Each year in the United States, at least 2 million people acquire an infection that is resistant to antibiotics, and 23,000 people die as a result.
The drug resistance crisis is so dire that some researchers have warned that we may soon return “to a pre-antibiotic era in which minor infections can once again become deadly.”
The Centers for Disease Control and Prevention (CDC) have categorized the current antibiotic resistance threats as “urgent,” “serious,” or “concerning.”
The CDC consider fluconazole-resistant Candida, which account for 3,400 infections and 220 deaths each year, to be a “serious” threat.
Why tackling Candida is important
Candida albicans is a fungus that can cause oral thrush and denture-related stomatitis, among other infections, when it overgrows.
C. albicans also ranks as the fourth leading cause of bloodstream infections acquired in the hospital, says Mira Edgerton, Ph.D., co-lead author of a new study that details an innovative way of stopping Candida infections.
The scientist, who is also a research professor in the department of oral biology at the University at Buffalo School of Dental Medicine, in New York, adds that there are currently only three major classes of antifungal drugs and that no new antifungal classes of drugs have appeared in decades.
“In the absence of novel drug candidates, drug repurposing aimed at using existing drugs to treat diseases is a promising strategy,” adds Prof. Edgerton.
The team published their findings in the journal Antimicrobial Agents and Chemotherapy.
Iron-lowering drug slashes C. albicans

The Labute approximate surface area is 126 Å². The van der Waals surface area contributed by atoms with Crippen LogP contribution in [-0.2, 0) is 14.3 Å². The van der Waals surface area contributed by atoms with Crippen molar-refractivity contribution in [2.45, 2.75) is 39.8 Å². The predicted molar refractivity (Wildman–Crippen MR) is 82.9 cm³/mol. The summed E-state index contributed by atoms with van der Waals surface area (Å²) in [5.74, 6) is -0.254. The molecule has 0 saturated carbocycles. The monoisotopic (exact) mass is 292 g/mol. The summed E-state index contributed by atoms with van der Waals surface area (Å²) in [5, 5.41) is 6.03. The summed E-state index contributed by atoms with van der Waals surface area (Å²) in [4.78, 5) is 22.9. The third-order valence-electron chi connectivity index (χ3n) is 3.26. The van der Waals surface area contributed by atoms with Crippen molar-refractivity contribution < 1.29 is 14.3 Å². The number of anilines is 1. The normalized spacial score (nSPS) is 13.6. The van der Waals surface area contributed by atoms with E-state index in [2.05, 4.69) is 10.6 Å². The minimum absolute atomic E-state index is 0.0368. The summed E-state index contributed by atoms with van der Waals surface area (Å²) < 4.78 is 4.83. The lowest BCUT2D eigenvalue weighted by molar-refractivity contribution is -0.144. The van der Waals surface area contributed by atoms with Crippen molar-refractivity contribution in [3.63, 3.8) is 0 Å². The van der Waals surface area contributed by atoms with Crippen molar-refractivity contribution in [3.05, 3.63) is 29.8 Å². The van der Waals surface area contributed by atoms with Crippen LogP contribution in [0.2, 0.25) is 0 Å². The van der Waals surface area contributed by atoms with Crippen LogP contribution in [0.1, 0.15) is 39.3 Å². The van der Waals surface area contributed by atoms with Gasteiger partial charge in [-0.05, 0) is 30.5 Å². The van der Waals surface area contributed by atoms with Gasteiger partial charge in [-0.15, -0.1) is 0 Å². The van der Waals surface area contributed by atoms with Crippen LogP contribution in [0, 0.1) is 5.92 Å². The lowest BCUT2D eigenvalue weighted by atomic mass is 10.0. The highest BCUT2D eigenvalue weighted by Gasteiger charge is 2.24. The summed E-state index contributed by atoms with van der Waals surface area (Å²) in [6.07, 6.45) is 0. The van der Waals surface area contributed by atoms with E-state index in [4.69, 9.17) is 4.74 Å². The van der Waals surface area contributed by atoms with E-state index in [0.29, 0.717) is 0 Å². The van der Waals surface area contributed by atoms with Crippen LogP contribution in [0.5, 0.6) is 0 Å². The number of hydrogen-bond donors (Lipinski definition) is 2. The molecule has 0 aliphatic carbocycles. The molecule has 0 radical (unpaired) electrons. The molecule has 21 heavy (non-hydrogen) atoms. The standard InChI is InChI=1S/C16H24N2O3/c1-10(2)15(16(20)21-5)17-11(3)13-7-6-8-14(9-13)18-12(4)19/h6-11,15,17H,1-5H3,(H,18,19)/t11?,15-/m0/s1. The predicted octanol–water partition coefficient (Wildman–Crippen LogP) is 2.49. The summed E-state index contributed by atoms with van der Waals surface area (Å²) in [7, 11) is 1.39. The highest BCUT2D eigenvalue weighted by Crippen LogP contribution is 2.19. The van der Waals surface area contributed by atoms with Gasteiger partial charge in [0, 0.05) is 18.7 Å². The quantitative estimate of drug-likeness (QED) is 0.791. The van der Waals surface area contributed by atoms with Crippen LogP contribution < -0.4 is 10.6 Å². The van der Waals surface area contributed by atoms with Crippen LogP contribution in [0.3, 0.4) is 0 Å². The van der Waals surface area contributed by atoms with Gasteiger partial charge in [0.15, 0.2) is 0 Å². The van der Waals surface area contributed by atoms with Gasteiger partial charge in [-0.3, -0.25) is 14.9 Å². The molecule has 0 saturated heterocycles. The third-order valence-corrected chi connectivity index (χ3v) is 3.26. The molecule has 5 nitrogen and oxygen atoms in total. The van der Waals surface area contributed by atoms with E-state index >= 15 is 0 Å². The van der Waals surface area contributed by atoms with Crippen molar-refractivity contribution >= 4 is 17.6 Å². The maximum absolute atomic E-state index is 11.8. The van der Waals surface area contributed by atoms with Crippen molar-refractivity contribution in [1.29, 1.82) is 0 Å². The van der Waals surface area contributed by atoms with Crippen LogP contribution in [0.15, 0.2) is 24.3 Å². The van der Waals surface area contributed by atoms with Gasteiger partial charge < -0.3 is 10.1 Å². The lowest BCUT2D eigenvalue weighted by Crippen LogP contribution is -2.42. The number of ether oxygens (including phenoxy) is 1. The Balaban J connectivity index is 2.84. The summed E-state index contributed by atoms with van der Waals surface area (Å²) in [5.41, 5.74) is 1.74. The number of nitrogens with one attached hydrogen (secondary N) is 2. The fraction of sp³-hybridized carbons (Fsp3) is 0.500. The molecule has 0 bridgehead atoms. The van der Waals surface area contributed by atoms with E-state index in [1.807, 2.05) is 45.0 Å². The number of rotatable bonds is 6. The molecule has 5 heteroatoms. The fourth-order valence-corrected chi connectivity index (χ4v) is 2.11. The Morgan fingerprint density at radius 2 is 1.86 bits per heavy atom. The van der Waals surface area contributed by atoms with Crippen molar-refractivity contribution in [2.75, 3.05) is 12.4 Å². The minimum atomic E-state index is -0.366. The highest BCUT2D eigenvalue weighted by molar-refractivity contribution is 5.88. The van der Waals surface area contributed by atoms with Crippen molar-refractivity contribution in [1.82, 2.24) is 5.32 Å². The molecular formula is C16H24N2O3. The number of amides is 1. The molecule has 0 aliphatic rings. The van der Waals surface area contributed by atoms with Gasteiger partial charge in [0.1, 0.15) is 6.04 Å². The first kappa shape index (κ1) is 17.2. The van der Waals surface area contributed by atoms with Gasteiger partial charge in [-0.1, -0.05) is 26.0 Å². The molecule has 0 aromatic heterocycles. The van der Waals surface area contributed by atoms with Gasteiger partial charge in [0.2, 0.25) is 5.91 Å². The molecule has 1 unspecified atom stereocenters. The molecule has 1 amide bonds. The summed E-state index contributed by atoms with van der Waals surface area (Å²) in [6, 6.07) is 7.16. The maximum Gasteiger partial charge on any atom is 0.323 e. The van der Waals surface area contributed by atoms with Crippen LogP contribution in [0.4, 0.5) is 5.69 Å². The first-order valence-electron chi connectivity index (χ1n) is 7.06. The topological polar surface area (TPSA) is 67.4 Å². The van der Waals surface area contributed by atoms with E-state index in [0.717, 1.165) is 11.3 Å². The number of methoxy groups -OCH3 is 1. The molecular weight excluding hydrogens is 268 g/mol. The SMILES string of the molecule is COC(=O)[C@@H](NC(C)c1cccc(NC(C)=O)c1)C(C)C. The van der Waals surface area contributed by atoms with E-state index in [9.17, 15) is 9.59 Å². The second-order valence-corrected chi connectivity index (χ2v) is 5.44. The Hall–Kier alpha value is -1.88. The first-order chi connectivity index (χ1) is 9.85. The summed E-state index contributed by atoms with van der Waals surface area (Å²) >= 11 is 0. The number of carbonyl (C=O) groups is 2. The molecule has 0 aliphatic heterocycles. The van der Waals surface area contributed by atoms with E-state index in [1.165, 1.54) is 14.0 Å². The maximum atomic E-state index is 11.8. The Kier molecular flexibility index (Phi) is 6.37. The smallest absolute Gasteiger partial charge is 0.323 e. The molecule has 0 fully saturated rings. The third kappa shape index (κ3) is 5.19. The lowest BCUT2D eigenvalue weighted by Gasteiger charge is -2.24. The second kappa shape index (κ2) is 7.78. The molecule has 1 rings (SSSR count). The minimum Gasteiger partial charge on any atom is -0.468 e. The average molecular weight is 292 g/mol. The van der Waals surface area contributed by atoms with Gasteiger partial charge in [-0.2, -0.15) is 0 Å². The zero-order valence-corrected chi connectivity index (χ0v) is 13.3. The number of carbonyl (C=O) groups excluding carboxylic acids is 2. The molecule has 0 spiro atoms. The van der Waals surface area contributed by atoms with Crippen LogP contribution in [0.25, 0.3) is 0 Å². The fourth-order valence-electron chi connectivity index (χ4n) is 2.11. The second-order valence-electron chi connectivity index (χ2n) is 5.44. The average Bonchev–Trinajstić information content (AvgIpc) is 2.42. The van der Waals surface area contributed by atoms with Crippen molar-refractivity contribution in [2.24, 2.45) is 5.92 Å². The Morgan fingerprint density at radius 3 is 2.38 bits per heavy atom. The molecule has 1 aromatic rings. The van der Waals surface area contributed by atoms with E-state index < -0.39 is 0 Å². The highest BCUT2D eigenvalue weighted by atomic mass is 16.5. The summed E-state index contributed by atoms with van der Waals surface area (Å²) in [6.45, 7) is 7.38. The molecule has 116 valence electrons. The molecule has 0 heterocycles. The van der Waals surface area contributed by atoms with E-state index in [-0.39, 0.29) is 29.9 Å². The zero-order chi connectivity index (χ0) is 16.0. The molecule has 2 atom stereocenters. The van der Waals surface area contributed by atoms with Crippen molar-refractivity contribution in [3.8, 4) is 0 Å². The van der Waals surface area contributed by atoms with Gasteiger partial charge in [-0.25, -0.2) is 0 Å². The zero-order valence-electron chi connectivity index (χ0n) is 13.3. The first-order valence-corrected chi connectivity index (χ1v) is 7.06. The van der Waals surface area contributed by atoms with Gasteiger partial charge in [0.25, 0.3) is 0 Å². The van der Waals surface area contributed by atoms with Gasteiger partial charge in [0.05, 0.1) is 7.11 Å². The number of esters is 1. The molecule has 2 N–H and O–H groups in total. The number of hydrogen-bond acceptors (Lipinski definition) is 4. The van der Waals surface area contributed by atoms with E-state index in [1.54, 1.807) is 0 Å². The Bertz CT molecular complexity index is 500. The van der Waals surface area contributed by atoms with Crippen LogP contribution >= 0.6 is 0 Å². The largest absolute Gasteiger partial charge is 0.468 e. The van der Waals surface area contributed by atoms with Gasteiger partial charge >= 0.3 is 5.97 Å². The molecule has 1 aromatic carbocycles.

The authors explain that C. albicans is the most prevalent fungus in the oral microbiome and that it relies on saliva to get the essential nutrients that it needs for survival.
C. albicans needs iron, specifically, to produce energy and repair its DNA. Iron is also the second most prevalent metal found in saliva.
In the new research, Prof. Edgerton and the team gave deferasirox — a drug that treats blood disorders — to mice with C. albicans. The drug works by lowering iron levels. Thus, it starved C. albicans of the essential nutrient that it needed to sustain the infection.
The scientists compared the effects in the mice that had received the treatment and a group that hadn’t.
They found that, in the deferasirox group, C. albicans had only a 12 percent survival rate, whereas the fungus had a 25 percent survival rate in the rodents that did not receive deferasirox.
This reduced survival rate occurred because C. albicans’ neutrophil phagosomes became more susceptible to oxidative stress and were also reduced twofold.
Additionally, in the mice that had received deferasirox, C. albicans had altered expression of 106 genes that are involved in iron metabolism, adhesion, and response to host immunity.
Sumant Puri, Ph.D. — also a co-lead researcher in the study and an assistant professor at Temple University’s Kornberg School of Dentistry, in Philadelphia, PA — says that this study is the first to find that iron starvation alters the gene expression of C. albicans during a live infection.
The scientist adds that the adult mouse model found that treatment with deferasirox does not cause iron deficiency, suggesting that the drug could be used as a preventive treatment.